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Evans: Highest paid state employee shouldn't be football coach

BY BENJAMIN EVANS | MAY 16, 2013 5:00 AM

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They call me an “intellectual” — you know, one of those guys who can type words into a word processor with relative ease and get a relatively mediocre response. I say this not to garner sympathy from you, my ever-attentive audience, but in the interest of full disclosure.

I should also tell you, in an effort to expose any and all bias in my prose, that I am not the athletic type: I don’t play sports, I don’t watch sports, I don’t like sports (OK, maybe hockey, but only when I watch it with bona fide Canadians, like from Canada, because they understand hockey as a way of life, rather than just a mix between a pissing match and a beauty contest).

So, my dear readers, you can now understand that when I saw Kirk Ferentz (the coach of the Hawkeye football team, in case you had to Google that one, as I did) was the highest-paid state employee in Iowa, my fingers began the all-too-familiar ritual of putting finger pad to keyboard with audible rage.

A football coach? Earning more than the governor? More than any elected state official? More than a public-school teacher? Are you kidding me?

I mean, sure, he provides such a public service: what with his bolstering of the University of Iowa’s morale through dutifully coaching a team to an impressive record of four wins and eight losses in 2012. That benefits the whole state.

Let’s set aside the easy arguments, like coaches don’t directly make revenue for the entire state, or that football boosts school spirit, which helps students perform better in school with their studies and peers. Let’s even put aside the great (ironic use being employed here) rivalry between the Cyclones and Hawkeyes that brings Iowans together once a year, and listen to a little reason.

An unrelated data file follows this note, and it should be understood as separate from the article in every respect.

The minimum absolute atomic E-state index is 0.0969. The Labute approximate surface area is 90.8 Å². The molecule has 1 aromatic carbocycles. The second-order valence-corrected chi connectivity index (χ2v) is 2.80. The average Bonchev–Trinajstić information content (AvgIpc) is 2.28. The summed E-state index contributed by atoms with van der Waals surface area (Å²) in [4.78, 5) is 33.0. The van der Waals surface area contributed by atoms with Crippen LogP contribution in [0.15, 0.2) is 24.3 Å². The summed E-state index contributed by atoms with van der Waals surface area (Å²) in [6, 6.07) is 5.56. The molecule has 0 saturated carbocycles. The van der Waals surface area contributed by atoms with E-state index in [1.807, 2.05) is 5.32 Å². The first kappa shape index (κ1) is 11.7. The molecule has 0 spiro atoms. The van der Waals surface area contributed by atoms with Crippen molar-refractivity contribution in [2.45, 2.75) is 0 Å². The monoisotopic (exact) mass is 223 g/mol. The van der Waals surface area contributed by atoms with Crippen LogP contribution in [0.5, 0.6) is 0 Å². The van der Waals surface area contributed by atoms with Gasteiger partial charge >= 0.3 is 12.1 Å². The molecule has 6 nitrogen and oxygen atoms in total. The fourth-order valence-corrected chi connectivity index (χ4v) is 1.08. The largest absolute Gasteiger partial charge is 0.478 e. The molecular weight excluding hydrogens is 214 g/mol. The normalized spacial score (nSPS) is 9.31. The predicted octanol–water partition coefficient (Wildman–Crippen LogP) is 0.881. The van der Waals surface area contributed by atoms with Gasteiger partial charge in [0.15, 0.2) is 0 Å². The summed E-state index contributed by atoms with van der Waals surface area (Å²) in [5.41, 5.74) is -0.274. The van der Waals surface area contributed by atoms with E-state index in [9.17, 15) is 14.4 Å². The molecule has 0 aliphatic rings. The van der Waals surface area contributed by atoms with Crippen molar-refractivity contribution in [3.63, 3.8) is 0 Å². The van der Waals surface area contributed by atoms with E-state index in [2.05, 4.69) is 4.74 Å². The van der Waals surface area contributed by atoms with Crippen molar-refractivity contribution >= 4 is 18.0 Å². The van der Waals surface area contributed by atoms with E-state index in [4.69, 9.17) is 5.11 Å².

Ferentz got paid $3.725 million in fiscal 2012 alone. He does virtually nothing to benefit the state of Iowa as a whole. The second-highest-paid state employee was Jean Robillard, the UI vice president for Medical Affairs, at nearly $1.3 million.

I mentioned public-school teachers before. Well, they made an average of nearly $50,000 in fiscal 2011.

Which is more important: winning football games or teaching children to read? That was a loaded question, I’m sorry. Let me try again. Which is more important: losing football games or teaching children to read?

Ugh, I did it again.

But, come on, nearly $4 million? Cut $1 million, the state of Iowa could provide funding to 20 more teachers. Cut $3 million, more than 60 new teachers.

But what is even more sinister here is Iowa’s valuation of football over education. It’s classic and almost cliché, I know, but football is a game. Give me the comments about sports building teamwork and fostering beliefs in loyalty and other values humanity lacks. Give me the factoids about athleticism and healthy living. Give me the Kurt Russell speech from Miracle.

Football is a game. Kirk Ferentz is just a football coach. It’s time to get some perspective.


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